The Right 'Stuff'
2023’s 1st Staff Learning Day
On 17 March, the teaching staff at Presbyterian Preschool Services gathered at Orchard Road Presbyterian Church to consider a weighty but essential question: what is the collective story of our lives? And if it were to orient around the good of the children under our care and the colleagues we cross paths with, what might that life look like?
Our morning begun during a time of praise and worship led by Ms. Joyce Chia (Head of Pastoral Care) and Ms. Gao Jie (Assistant Curriculum Specialist) by considering that Christ is our hope in life and death.
In a world fraught with difficulties, sorrowful news and death, this modern hymn brings us encouragement as it expresses the comfort and assurance that comes from placing our trust in Christ. As our voices soared and filled the sanctuary, we were reminded that Christ who has conquered death also guarantees our future hope through his resurrection. If then our hearts were arrested by the depth of God’s love for us through Christ, we will be empowered to extend grace and love to one another too.
Caring about the Right Stuff
a Story on Loving Others Well
Mr. Lim Ee Tuo (Executive Director) then continued to challenge us to think rightly of our work in PPS through the story of Bunny Finds the Right Stuff by Emily Lim-Leh.
With the help of Mr. Joed Che (Education Support Teacher) and a tiny army of stuffed toys, our staff team journeyed with a worn out Bunny whose seams had come apart and stuffing had become floppy. When all hope seemed lost and no suitable stuffing could revive him, his friends came along and gave up parts of their own stuffing in order for Bunny to be filled up again. They gave, and thus became less full themselves. In exchange, the Bunny was no longer floppy.
Mr. Lim brought the story to life. More importantly, the story represented and demonstrated the spirit that ought to drive our organisation in our day to day work. That is, in a world where we are conditioned to put ourselves first, the call to love others well remains. In PPS, it matters that we answer the high calling to purposefully seek others out and care for them with commitment even at our expense, and to serve them with real significance because we are convinced that the impact of our work is immeasurable. As much as it is countercultural, it is a much needed gap to fill in our world today.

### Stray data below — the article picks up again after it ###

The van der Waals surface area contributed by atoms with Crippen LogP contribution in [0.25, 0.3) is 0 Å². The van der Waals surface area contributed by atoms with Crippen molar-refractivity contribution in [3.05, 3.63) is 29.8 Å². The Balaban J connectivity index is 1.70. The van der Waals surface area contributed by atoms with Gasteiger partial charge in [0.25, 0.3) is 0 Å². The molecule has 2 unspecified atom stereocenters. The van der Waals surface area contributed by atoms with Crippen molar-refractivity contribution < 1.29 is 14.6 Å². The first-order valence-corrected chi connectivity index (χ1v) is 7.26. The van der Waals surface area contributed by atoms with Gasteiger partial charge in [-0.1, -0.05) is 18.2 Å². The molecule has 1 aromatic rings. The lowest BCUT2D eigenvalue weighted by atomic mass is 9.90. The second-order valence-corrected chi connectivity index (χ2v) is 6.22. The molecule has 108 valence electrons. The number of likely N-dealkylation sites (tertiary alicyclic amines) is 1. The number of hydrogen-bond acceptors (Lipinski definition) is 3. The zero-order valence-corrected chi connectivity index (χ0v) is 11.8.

...in a world where we are conditioned to put ourselves first, the call to love others well remains. In PPS, it matters that we answer the high calling to purposefully seek others out and care for them with commitment even at our expense...because we are convinced that the impact of our work is immeasurable.
Having tuned our staff’s heart to care about “the right stuff”, the next segments of the day involved helping our team to get the stuff right starting in our classrooms.
Getting the Stuff Right
a Workshop on Symbolic Representation (in partnership with Singapore Kindness Movement and LEGO)
What is symbolic representation? Why does it matter that our teachers understand it and are able to apply it in the classrooms? How might their teaching practices be aided by LEGOs?
In both Jean Piaget’s and Jerome Seymour Bruner’s theory of cognitive development, the importance of symbolic representation (first expressed through symbolic play in toddlers) is emphasised. Fundamentally, as this ability is developed more fully, children are enabled to make connections and identify patterns in the future.
To put simply, symbolic representation is the use of something concrete or visible to represent something else, or even something invisible! Some examples include using the letter “a” to represent the /a/ sound in phonics. Other examples could include using a box roughly the size of a smart phone, pretending that it is a real phone to have an imaginary conversation with a friend! Symbolic representations take place in a multitude of ways in children’s conversations and play, and the teachers revisited this fundamental theory to consider how their classroom practices could be enhanced.
Ms. Alicia Yah (Curriculum Mentor) and Ms. Sun Ying (Head of Chinese Curriculum, Research and Professional Development) brought our teaching team through an intensive afternoon of theory and practice on Symbolic Representation.
Other than recapping key elements of the theory and underscoring how it aids a child’s development, teachers were also given opportunities to practice using LEGOs as a tool to heighten a child’s ability to use basic shapes and structures to represent far more complex ideas.
Teachers had time to exchange ideas, share their experiences and appreciate one another’s perspective. It was a heartening sight especially when our staff interacted across Centres. The gathering of the teaching team as one body enriches our conversations and enlivens the learning that took place.
Being the 'Stuff'
PPS endeavours to persevere in our mission to meet the challenges and needs in our community in Christian witness. Practically, this means staying the course and responding to God’s call to this organisation even when the circumstances do not seem favourable, or when the economics does not make sense.
It is our hope that our staff body embodies the purposeful commitment to sacrificially love in the face of challenges; to be willing to give away our own stuffing for the benefit of others. This was the path Christ walked, and we hope that many will respond to the call to do the same.